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“Geological Map of the Western Part of the Plateau Province,” map by the U.S. Geological Survey, Atlas to . . . the Tertiary History of the Grand Cañon District, 1882

The atlas accompanying Tertiary History of the Grand Canõn presented both geological and topographical maps created by the U.S. Geological Survey. This map used color to distinguish zones related to geological eras spanning more than three billion years, from the Archaean to the Tertiary. Other colors identified types of volcanic rock that were clues to the area’s geological history.

Geography and Map Division, Library of Congress

“Geological Map of the Western Part of the Plateau Province,” map by the U.S. Geological Survey, Atlas to . . . the Tertiary History of the Grand Cañon District, 1882

Surveying the Grand Canyon

Created by an act of Congress in 1879 to map the western territories of the United States, the U.S. Geological Survey (USGS) issued its first publication—a report on the Grand Canyon—in 1882. The author, Clarence E. Dutton, a geologist and army officer, had begun surveying the rugged region of the Colorado Plateau as an associate of explorer John Wesley Powell in 1875. Dutton’s monograph on the Grand Canyon inaugurated a series of USGS studies of the geology, paleontology, and related aspects of the nation’s public lands.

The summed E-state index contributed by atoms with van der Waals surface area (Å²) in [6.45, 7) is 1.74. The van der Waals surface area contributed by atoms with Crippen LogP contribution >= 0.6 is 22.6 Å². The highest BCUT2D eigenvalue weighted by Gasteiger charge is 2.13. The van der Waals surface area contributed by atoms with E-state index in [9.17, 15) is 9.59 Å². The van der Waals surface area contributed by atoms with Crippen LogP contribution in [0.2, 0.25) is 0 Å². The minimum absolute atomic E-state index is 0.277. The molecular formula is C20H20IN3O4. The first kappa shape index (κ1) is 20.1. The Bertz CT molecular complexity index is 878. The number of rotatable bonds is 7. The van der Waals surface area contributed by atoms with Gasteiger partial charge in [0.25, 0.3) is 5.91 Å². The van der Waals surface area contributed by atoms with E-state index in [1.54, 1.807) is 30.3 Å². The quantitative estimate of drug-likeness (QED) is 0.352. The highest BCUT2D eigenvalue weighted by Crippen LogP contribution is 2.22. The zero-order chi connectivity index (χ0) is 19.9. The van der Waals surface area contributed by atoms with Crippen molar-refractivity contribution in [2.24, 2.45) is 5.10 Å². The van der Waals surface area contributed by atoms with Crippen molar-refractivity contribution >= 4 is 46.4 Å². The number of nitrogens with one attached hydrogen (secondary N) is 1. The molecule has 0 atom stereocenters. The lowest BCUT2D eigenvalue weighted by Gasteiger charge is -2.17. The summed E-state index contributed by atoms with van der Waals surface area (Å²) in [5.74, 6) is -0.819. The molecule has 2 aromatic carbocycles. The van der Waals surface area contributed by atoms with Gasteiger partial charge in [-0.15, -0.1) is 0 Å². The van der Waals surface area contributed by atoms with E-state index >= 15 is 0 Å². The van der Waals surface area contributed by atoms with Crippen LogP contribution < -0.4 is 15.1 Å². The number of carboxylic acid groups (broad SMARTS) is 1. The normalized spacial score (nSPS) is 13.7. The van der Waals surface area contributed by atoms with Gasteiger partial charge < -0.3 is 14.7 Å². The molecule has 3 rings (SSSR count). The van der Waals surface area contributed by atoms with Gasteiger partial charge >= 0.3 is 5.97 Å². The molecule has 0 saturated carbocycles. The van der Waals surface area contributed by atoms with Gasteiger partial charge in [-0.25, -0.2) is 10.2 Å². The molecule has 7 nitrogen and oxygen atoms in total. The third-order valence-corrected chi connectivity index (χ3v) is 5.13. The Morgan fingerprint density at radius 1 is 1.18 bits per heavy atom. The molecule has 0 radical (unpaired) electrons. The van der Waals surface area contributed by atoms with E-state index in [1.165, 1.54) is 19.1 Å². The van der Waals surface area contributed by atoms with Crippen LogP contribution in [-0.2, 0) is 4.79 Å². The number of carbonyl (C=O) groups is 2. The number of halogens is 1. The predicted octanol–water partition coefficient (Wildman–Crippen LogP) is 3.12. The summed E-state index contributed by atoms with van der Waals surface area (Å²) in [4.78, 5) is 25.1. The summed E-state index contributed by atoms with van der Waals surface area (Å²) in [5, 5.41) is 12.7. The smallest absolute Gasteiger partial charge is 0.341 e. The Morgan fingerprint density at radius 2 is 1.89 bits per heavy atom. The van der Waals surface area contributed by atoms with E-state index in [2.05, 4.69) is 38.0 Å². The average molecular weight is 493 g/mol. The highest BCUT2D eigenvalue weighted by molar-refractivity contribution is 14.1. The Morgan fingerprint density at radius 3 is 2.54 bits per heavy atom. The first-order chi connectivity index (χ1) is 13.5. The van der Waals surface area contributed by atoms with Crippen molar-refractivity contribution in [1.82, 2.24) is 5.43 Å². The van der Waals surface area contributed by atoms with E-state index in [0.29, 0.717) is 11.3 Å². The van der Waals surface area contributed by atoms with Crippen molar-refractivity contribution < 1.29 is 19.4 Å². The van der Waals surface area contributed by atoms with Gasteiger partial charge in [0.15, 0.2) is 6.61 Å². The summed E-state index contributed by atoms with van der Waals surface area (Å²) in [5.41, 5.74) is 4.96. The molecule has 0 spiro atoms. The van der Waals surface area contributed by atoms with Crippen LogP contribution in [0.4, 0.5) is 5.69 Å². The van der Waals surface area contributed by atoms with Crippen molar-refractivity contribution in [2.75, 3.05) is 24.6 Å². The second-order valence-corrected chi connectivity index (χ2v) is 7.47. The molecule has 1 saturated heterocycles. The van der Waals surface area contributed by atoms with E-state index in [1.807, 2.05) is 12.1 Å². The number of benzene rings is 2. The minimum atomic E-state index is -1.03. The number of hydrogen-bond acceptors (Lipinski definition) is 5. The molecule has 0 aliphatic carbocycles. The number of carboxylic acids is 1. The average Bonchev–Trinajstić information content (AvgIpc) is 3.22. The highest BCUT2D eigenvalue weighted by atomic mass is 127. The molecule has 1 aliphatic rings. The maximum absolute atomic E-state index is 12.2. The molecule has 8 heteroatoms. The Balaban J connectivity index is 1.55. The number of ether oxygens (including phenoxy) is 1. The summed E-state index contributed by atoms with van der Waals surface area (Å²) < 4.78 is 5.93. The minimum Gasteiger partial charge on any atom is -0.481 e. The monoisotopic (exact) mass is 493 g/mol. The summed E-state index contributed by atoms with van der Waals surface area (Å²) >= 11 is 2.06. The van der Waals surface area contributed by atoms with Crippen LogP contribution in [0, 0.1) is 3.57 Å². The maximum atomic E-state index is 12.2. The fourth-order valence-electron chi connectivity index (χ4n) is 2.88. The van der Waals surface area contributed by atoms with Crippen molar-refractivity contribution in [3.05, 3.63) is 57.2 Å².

Those who have long and carefully studied the Grand Canyon of the Colorado do not hesitate for a moment to pronounce it by far the most sublime of all earthly spectacles.

Clarence E. Dutton, Tertiary History of the Grand Cañon District with Atlas, 1882